Is it possible to have keratoconus in only one eye? At least some patients seem to. Their good eyes show no detectable sign of keratoconus.
The question of unilateral keratoconus sounds strictly theoretical, without any clinical relevance. Indeed, if it werent for the popularity of LASIK, this entire question would not even arise. But when one of these uncommon patients asks you if he can have LASIK on the so-called good eye, this question goes from theory to hard, worrisome reality. Case in point: The recent $7 million malpractice award involving LASIK in a case of equivocal keratoconus.1
Regardless of the legal ramifications, does unilateral keratoconus exist in individual patients? Take Jack for example. He is a 47-year-old white male with apparent unilateral keratoconus (see below). His good left eye demonstrates a best spectacle-corrected acuity of 20/15, with no Vogts striae, Fleischers ring or corneal scarring. Can Jack undergo LASIK on his good left eye without incurring undue risk?
Normalized corneal topographies show apparent unilateral keratoconus in this 47-year-old male patient.
But, by all accounts, Jacks left eye looks normal. Also, hes 47; waiting several more years will not likely produce signs of keratoconus, as the onset of keratoconus rarely begins after age 30.4 In fact, keratoconus progression typically arrests during the third or fourth decade of life.5 But is it possible that his left eye, despite appearances, really does have keratoconus?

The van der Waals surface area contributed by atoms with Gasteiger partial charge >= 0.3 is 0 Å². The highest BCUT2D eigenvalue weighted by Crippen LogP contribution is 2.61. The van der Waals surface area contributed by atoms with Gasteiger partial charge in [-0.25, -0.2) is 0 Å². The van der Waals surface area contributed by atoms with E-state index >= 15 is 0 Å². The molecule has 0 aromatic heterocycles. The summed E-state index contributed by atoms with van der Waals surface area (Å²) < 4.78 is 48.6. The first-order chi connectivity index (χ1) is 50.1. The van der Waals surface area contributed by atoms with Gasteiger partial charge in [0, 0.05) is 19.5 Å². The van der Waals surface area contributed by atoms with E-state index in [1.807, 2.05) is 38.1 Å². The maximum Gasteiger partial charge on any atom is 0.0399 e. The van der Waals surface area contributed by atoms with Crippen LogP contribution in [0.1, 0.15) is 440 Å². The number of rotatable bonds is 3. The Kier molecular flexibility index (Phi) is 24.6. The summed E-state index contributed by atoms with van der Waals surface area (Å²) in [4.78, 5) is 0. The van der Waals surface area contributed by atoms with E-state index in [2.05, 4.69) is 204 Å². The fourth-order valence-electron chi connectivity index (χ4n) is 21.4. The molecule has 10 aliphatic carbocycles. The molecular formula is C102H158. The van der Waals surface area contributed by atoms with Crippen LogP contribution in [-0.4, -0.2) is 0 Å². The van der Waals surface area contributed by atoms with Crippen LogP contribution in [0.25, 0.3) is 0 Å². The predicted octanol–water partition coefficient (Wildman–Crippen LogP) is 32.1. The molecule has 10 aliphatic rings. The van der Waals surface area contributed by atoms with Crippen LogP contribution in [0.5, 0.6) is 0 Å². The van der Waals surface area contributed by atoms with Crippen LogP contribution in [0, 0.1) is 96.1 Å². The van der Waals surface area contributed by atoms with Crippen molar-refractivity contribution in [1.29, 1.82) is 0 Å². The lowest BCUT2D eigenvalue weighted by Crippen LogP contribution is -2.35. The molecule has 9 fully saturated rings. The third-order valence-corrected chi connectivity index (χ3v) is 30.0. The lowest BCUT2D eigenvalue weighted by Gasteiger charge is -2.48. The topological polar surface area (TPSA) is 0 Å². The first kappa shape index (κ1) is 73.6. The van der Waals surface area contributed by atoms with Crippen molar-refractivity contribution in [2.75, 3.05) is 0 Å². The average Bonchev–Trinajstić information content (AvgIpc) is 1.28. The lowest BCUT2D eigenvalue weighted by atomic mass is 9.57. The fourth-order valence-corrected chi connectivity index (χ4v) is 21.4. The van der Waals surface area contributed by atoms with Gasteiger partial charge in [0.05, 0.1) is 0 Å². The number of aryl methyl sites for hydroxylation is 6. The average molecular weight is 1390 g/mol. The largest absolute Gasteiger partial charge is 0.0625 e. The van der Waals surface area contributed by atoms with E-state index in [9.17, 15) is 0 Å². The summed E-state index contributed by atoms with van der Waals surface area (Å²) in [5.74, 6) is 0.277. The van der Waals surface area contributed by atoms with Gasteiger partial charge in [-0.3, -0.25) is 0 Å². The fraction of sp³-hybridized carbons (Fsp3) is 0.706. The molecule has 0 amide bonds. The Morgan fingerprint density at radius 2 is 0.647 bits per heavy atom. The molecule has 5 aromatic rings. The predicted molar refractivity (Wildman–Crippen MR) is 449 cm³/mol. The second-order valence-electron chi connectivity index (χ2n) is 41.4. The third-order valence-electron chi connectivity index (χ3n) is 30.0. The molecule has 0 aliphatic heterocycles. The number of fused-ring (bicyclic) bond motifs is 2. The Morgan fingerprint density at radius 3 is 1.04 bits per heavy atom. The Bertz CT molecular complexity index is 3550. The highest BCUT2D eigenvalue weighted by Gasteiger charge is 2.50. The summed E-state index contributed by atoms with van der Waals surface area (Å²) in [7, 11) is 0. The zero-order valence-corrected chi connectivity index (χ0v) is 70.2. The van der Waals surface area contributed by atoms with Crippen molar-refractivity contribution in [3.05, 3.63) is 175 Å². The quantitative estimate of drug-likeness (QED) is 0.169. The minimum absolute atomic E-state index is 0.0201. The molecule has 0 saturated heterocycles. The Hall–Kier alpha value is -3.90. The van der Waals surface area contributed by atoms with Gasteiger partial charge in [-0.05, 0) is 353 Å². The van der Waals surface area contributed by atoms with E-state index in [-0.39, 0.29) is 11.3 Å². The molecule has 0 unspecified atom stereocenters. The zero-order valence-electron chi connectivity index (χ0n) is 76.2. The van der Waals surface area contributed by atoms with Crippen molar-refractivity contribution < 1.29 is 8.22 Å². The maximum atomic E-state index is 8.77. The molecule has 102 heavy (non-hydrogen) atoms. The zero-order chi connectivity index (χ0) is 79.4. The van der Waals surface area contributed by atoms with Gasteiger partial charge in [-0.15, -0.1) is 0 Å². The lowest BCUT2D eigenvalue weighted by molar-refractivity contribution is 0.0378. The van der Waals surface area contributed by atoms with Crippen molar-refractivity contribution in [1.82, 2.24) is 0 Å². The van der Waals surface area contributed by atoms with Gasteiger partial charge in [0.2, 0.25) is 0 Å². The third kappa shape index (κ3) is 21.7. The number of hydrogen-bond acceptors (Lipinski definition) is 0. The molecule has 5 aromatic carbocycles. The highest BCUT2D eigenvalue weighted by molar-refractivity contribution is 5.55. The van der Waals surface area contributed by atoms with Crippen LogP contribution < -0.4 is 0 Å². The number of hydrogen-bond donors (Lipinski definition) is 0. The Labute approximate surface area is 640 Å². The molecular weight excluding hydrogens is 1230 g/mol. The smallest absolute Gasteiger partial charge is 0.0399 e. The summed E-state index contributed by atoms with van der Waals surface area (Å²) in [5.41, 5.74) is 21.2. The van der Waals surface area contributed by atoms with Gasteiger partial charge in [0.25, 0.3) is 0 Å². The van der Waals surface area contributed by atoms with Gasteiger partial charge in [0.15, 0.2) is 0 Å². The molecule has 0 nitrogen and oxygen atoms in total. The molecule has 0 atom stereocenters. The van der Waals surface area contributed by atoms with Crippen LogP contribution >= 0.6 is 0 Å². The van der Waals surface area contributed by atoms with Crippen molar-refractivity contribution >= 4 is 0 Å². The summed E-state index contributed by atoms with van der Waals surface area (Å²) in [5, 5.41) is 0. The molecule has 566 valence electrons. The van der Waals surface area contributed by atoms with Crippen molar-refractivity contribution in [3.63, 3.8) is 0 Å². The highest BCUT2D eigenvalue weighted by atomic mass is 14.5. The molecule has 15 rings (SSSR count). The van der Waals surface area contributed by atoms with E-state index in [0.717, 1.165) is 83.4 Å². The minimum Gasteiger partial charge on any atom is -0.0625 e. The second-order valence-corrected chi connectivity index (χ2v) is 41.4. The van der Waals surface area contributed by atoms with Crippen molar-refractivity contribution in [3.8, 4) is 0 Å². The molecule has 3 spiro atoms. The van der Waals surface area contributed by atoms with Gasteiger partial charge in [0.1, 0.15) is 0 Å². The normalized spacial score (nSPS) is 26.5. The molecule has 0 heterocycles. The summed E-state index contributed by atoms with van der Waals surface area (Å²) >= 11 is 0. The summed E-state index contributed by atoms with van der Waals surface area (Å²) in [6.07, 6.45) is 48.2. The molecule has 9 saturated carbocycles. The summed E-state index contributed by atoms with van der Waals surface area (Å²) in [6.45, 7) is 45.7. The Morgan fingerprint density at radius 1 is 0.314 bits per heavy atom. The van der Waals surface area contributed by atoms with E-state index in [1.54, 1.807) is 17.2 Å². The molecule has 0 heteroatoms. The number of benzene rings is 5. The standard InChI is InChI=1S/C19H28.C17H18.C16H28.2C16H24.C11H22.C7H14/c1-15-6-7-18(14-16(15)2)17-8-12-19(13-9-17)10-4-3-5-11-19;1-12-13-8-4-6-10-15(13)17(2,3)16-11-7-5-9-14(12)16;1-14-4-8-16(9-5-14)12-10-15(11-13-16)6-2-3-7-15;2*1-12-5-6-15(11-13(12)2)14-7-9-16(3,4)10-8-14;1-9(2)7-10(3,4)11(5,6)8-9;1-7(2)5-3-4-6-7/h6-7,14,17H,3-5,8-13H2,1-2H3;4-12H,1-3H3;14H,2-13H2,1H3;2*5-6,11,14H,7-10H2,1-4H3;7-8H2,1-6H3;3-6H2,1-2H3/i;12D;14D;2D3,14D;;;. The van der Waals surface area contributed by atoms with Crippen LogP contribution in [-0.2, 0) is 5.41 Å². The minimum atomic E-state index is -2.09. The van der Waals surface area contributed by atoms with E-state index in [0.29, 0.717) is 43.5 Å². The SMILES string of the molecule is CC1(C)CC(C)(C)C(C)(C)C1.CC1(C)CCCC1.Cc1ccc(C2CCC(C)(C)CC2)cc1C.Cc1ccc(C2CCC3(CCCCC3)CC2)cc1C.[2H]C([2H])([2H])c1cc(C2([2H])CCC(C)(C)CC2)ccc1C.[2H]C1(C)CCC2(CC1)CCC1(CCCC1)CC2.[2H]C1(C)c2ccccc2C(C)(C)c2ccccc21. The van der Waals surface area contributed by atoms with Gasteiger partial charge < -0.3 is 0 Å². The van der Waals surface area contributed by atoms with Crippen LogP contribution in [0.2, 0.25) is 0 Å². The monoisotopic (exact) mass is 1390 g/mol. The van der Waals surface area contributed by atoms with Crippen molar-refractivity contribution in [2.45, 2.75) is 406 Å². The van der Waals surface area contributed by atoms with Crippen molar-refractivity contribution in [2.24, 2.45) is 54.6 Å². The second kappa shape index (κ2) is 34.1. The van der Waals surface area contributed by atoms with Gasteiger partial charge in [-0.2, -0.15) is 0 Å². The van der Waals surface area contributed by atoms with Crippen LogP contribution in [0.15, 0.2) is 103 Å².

My recommendation: Patients like Jack should not undergo LASIK.
Until research proves otherwise, the literature suggests there is no such thing as unilateral keratoconus. Most likely, presentations of unilateral keratoconus are actually highly asymmetric presentations of a bilateral disease. Our existing clinical measurements may simply lack sensitivity in detecting the disease in both eyes.
Researchers showed a decade ago that many cases of unilateral keratoconus were actually bilateral.6 At that time, very few clinicians had corneal topographers to assist in detecting keratoconus. These researchers led a retrospective review of 200 patients diagnosed with keratoconus. Using examination data, including slit-lamp findings and Polaroid Corneascope photographs, they identified eight patients as having unilateral disease. They recalled those eight patients for topographical measurements using a computer-assisted videokeratoscope. On corneal topography, seven of the eight apparently normal eyes showed inferior steepening, which suggested keratoconus.
Similarly, another study used videokeratography to observe progression of keratoconus in clinically normal eyes.7 The researchers found that half the patients identified with unilateral keratoconus progressed to the bilateral form within 16 years; most of these patients (83%) progressed to the bilateral form within the first six years of onset.